There isn’t much left in life that is unregulated and without some degree of government supervision or protection. You get used to it, I suppose. And, anyway, you don’t have much choice. But you do need to pay attention because nothing is off limits.
In Vermont, where I live, there was a modest panic a short time back when the FDA announced it would be introducing new regulations governing the aging of cheese. How the world had managed—for hundreds of years—while eating cheese that had been aged in unregulated fashion is beyond knowing. But the FDA would be putting an end to this anarchical state of affairs. Henceforth and hereafter cheese makers would not be permitted to put their rounds on wooden planks for aging. They would be required to use metal or plastic. For consumer protection.
Vermont’s cheese industry would have been crippled, and there was much relief when the agency backed off, saying that it was “reconsidering.” The translation of which is: “Wait till next time.” Regulators do not give up.
So I wasn’t especially surprised when I saw an item in the New York Times on a trade war brewing around . . . catfish. Stories on tariffs and trade fights don’t normally count as compelling reading for me. But, as with the cheese laws, this one touched on a matter in which I had a prior interest. I’m fond of catfish. Fried, with hushpuppies and coleslaw.
Also, from what I knew, if there was anything in the world that could get along—indeed, thrive—without help from the government, that would be the catfish. It is a scavenger, par excellence. In rivers and ponds where nothing else lives, the catfish thrives. But, of course, we are talking here about farmed catfish. And when something is farmed, that makes it an agricultural product. Agriculture was one of the first areas of life that government got its fingers around during the great takeover that began not quite a hundred years ago. Among its other policy breakthroughs, the Agriculture Adjustment Act of 1933 included an inspired plan for raising the price of beef and pork. What farmers needed to do was slaughter a sizable number of their pigs and cattle, then bury the bodies, thus shrinking supply. It must be conceded that if that is the objective, this method will work every single time.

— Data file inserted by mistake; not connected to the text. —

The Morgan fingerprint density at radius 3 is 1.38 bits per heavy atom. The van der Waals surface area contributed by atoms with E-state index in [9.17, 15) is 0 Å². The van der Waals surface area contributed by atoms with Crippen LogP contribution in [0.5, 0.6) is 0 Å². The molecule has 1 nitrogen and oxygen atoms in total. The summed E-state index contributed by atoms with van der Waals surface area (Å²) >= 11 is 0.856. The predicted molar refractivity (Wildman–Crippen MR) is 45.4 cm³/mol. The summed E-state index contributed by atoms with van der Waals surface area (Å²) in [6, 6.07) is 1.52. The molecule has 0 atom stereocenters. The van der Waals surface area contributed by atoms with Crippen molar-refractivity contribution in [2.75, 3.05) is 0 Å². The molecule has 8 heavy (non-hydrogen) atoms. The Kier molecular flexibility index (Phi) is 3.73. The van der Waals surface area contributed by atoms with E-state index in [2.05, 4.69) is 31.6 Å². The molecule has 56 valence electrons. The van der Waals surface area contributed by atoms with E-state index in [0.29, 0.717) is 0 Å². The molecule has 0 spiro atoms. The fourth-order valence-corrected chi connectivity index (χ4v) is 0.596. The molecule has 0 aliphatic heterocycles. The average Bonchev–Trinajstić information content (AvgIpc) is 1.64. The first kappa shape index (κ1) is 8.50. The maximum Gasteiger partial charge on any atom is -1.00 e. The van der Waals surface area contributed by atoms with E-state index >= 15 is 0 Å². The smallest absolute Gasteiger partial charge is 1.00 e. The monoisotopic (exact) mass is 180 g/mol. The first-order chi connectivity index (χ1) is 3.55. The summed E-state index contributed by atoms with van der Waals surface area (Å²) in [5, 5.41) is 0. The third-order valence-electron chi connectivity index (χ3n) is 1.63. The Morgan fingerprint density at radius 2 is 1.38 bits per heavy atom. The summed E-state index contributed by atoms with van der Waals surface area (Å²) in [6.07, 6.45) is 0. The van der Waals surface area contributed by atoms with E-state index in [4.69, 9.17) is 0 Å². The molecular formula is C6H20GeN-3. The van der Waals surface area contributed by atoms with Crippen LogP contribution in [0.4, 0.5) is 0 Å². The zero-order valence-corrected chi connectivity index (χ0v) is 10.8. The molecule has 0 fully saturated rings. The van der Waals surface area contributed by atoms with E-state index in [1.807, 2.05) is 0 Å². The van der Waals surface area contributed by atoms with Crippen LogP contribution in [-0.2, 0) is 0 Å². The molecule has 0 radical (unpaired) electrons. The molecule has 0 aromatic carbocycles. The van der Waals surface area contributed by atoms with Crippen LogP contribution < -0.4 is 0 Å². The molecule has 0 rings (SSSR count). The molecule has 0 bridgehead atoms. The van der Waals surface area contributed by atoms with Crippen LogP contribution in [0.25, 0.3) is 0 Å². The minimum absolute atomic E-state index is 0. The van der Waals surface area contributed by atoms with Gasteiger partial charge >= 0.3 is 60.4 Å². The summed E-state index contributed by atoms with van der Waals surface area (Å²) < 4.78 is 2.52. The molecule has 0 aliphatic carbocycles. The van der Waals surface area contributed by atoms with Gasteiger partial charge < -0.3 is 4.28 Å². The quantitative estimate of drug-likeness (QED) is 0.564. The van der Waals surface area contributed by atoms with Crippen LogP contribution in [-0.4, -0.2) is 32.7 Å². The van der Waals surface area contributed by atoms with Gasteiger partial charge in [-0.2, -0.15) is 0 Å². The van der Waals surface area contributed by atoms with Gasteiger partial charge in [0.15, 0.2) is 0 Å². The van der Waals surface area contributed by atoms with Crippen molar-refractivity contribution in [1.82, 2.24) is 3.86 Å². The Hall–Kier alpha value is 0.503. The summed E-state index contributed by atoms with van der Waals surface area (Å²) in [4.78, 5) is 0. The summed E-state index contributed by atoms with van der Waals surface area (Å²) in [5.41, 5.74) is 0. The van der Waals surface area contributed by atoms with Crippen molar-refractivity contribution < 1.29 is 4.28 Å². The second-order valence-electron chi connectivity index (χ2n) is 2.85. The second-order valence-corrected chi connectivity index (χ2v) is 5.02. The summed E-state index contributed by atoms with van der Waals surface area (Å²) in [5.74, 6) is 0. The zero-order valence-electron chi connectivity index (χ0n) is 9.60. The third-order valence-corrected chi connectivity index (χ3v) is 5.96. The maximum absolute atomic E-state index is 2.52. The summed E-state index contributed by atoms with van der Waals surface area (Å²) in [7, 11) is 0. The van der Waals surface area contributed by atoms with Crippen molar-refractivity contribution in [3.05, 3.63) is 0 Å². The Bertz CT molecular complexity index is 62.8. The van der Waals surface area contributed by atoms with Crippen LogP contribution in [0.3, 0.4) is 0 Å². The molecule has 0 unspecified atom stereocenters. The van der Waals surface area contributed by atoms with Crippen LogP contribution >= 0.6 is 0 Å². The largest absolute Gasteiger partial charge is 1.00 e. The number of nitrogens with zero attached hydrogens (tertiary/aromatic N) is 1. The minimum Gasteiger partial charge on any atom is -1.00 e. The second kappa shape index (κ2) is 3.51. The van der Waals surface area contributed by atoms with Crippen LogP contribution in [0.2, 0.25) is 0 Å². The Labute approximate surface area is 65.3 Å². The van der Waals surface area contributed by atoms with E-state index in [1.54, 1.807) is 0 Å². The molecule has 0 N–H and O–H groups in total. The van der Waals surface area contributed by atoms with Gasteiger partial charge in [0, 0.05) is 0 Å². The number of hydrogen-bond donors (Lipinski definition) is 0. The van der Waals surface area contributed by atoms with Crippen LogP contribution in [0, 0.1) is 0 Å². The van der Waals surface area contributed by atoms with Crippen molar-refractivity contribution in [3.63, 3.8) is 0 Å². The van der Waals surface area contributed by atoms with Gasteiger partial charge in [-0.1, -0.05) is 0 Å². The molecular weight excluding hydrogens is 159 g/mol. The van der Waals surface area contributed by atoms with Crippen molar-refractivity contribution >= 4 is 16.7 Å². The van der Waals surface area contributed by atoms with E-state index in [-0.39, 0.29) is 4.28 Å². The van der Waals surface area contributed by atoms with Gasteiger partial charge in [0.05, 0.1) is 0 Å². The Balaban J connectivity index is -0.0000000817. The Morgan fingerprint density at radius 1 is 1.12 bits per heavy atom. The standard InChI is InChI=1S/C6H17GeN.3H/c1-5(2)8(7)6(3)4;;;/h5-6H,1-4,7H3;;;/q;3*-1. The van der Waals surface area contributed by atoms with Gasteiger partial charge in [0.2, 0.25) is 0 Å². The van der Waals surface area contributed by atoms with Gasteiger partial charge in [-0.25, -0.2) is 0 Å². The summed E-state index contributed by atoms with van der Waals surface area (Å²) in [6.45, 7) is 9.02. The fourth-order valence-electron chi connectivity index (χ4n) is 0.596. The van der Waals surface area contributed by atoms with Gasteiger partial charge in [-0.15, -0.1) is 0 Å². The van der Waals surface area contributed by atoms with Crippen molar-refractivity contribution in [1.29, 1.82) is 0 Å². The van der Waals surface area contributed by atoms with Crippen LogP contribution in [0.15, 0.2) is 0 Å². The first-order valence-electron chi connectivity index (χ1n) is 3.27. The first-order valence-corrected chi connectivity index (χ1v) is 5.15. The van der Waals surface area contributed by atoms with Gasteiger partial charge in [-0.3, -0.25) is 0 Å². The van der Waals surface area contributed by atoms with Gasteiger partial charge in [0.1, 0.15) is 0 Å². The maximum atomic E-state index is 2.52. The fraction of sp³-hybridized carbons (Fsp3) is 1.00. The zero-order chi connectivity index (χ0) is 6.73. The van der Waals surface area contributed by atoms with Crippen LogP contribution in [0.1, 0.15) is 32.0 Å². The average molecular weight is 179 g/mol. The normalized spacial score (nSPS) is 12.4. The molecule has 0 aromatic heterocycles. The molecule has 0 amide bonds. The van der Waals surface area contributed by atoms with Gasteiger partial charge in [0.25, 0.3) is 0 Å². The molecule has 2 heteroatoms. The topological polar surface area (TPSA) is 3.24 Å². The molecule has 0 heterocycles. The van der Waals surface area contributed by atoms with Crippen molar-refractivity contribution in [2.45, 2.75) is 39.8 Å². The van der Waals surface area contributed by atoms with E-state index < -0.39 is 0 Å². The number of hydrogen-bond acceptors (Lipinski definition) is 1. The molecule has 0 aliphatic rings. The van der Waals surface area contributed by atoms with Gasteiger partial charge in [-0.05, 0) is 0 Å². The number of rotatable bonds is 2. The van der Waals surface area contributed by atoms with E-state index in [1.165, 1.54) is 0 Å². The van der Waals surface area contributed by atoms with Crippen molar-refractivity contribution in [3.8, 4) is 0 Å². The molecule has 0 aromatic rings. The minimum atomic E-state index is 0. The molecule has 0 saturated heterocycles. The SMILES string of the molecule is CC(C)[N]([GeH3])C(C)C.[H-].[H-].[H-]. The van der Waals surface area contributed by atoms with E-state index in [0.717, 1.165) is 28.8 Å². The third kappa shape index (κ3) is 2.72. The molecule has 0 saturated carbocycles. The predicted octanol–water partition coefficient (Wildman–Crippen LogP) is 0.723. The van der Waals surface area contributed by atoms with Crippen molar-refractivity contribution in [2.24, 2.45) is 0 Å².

According to the Times story, the Department of Agriculture is, indeed, a player in the current catfish wars. Congress, as part of the latest farm bill (one of those 1,000-page monstrosities), has commanded the Department of Agriculture to start inspecting imported catfish, almost all of which comes from Asian nations that can bring in their fillets at more than a dollar less per pound than the American operations.
Catfish farming was a good thing in parts of the American South for many years. A man of my acquaintance in Alabama was at risk of losing his farm when the price of soybeans cratered back in the ’70s. He dug ponds on the property and started raising catfish and, for a while, he prospered. But the catfish boom faltered under pressure from foreign competition. My friend lost his farm. His story was sad but not unique. In 2005, American producers supplied about 80 percent of the catfish sold in this country. By 2012, that was down to just over 20 percent.